Fascinated by geometrical and arabesque patterns, two brothers have devised programmes to create new designs in less time and on scales not possible earlier.
Luis Fernando Molina and Julian Eduardo Molina are Information Technology experts from Argentina. After discovering the beauty of Islamic art and architecture during their travels, the brothers became so fascinated with Islamic geometric and arabesque patterns that they have done extensive research on this art form and developed programmes to create a new generation of patterns, as well as the technology to fabricate and execute these patterns in various products.
They moved to the UAE and established a company, Nomad Inception, that uses computational design techniques to produce architectural products inspired by Islamic art. Working together with a team of international designers, artists, scientists and technologists who share their passion for Islamic art, the Molina brothers have launched several products featuring traditional and new designs, including the largest non-periodic geometric compositions ever created, while respecting every rule of this ancient art form.
"I became fascinated with it after visiting Spain and Morocco," Julian Molina explained. "My brother was similarly impressed by the work of Andalusian craftsmen at a palace in Cuba. I was then in the Caribbean running a company that did post-production graphics and animation for television and films, and my brother was running a company that provided IT solutions for the finance industry. But we decided to learn more about Islamic art by reading books, meeting academicians, visiting ancient souqs, palaces, mosques and madrasas, and interacting with artisans."
"During our research we were amazed to learn that even today the craftsmen use traditional tools such as a pencil, compass, hammer and chisel to create these complex and intricate patterns. We also realised that the art of creating these patterns was mastered only by a few craftsmen and confined to few families where it is passed on from one generation to the next."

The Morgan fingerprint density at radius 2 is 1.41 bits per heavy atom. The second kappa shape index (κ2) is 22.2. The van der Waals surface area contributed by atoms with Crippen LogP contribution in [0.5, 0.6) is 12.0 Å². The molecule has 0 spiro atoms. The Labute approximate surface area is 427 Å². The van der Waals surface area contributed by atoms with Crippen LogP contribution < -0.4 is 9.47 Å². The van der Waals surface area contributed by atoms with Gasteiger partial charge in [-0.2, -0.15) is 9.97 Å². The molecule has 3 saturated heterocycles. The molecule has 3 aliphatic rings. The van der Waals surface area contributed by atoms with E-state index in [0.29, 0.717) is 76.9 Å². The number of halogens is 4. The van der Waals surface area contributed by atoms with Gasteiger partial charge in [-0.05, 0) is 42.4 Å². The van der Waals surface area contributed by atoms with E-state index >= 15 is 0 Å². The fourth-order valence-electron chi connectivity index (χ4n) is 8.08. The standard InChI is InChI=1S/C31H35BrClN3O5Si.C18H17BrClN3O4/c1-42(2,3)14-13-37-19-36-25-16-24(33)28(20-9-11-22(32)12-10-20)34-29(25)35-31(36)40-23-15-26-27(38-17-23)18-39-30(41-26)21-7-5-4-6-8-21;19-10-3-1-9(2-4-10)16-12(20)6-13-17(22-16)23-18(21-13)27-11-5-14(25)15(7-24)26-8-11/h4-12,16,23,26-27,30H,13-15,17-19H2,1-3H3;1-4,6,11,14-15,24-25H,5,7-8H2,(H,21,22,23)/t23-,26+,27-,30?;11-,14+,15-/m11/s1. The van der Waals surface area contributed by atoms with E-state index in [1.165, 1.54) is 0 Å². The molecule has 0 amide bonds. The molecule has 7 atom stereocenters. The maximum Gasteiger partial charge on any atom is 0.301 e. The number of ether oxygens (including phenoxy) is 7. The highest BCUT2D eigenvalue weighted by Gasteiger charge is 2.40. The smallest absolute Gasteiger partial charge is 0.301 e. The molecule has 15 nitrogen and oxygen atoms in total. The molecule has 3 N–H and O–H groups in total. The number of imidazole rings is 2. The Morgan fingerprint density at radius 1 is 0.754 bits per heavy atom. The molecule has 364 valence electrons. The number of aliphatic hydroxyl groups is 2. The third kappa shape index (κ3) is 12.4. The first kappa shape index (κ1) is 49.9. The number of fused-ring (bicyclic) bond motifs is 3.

"No one person knows all the secrets behind these patterns, because even the most accomplished artisans work with a limited catalogue of motifs from their region, which are stored only in their memory. Through technology we wanted to find a way for architects to implement elements of Islamic decorative art and architecture even in places where skilled artisans are not available."
They began their research in 2010, and found that none of the existing programmes were completely accurate or took into account all the rules. Most of them could resolve just one specific family of patterns.
The computational design system developed by the Molina brothers can not only generate traditional patterns from different regions, periods and design styles, but it can also create original patterns, including the largest and most complex ever created, while following all the traditional rules.
"It is akin to connecting the minds and souls of thousands of craftsmen across the globe," Julian enthused. "Our vision is to use computational design and modern fabrication technology to breathe new life into an artistic expression that has remained unchanged for centuries."